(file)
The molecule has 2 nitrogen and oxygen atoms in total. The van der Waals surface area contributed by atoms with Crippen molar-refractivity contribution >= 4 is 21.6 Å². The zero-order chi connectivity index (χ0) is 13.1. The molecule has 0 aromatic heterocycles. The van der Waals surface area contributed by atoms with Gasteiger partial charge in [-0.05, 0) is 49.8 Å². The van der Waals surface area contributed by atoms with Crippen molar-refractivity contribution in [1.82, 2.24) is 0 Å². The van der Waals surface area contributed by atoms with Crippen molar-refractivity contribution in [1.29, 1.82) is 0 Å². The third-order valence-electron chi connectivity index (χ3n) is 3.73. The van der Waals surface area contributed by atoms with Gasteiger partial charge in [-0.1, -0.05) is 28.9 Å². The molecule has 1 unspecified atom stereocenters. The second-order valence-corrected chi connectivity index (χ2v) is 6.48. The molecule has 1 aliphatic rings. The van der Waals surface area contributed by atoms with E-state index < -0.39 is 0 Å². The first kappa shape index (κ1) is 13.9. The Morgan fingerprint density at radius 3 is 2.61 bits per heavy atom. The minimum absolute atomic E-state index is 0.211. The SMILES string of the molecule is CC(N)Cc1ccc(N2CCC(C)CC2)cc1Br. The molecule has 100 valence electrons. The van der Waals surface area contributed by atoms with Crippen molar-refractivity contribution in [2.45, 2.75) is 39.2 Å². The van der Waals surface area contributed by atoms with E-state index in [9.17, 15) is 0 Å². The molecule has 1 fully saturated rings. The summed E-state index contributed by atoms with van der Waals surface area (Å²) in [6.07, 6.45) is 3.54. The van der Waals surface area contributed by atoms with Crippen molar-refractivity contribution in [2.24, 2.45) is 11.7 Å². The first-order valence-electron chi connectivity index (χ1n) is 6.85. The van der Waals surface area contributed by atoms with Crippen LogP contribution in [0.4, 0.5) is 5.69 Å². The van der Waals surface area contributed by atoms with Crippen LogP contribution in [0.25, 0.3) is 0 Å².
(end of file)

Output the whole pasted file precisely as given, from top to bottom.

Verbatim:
The molecule has 2 nitrogen and oxygen atoms in total. The van der Waals surface area contributed by atoms with Crippen molar-refractivity contribution >= 4 is 21.6 Å². The zero-order chi connectivity index (χ0) is 13.1. The molecule has 0 aromatic heterocycles. The van der Waals surface area contributed by atoms with Gasteiger partial charge in [-0.05, 0) is 49.8 Å². The van der Waals surface area contributed by atoms with Crippen molar-refractivity contribution in [1.82, 2.24) is 0 Å². The van der Waals surface area contributed by atoms with Crippen molar-refractivity contribution in [1.29, 1.82) is 0 Å². The third-order valence-electron chi connectivity index (χ3n) is 3.73. The van der Waals surface area contributed by atoms with Gasteiger partial charge in [-0.1, -0.05) is 28.9 Å². The molecule has 1 unspecified atom stereocenters. The second-order valence-corrected chi connectivity index (χ2v) is 6.48. The molecule has 1 aliphatic rings. The van der Waals surface area contributed by atoms with E-state index < -0.39 is 0 Å². The first kappa shape index (κ1) is 13.9. The Morgan fingerprint density at radius 3 is 2.61 bits per heavy atom. The minimum absolute atomic E-state index is 0.211. The SMILES string of the molecule is CC(N)Cc1ccc(N2CCC(C)CC2)cc1Br. The molecule has 100 valence electrons. The van der Waals surface area contributed by atoms with Crippen molar-refractivity contribution in [2.45, 2.75) is 39.2 Å². The van der Waals surface area contributed by atoms with E-state index in [9.17, 15) is 0 Å². The molecule has 1 fully saturated rings. The summed E-state index contributed by atoms with van der Waals surface area (Å²) in [6.07, 6.45) is 3.54. The van der Waals surface area contributed by atoms with Crippen molar-refractivity contribution in [2.24, 2.45) is 11.7 Å². The first-order valence-electron chi connectivity index (χ1n) is 6.85. The van der Waals surface area contributed by atoms with Crippen LogP contribution in [0.4, 0.5) is 5.69 Å². The van der Waals surface area contributed by atoms with Crippen LogP contribution in [0.25, 0.3) is 0 Å².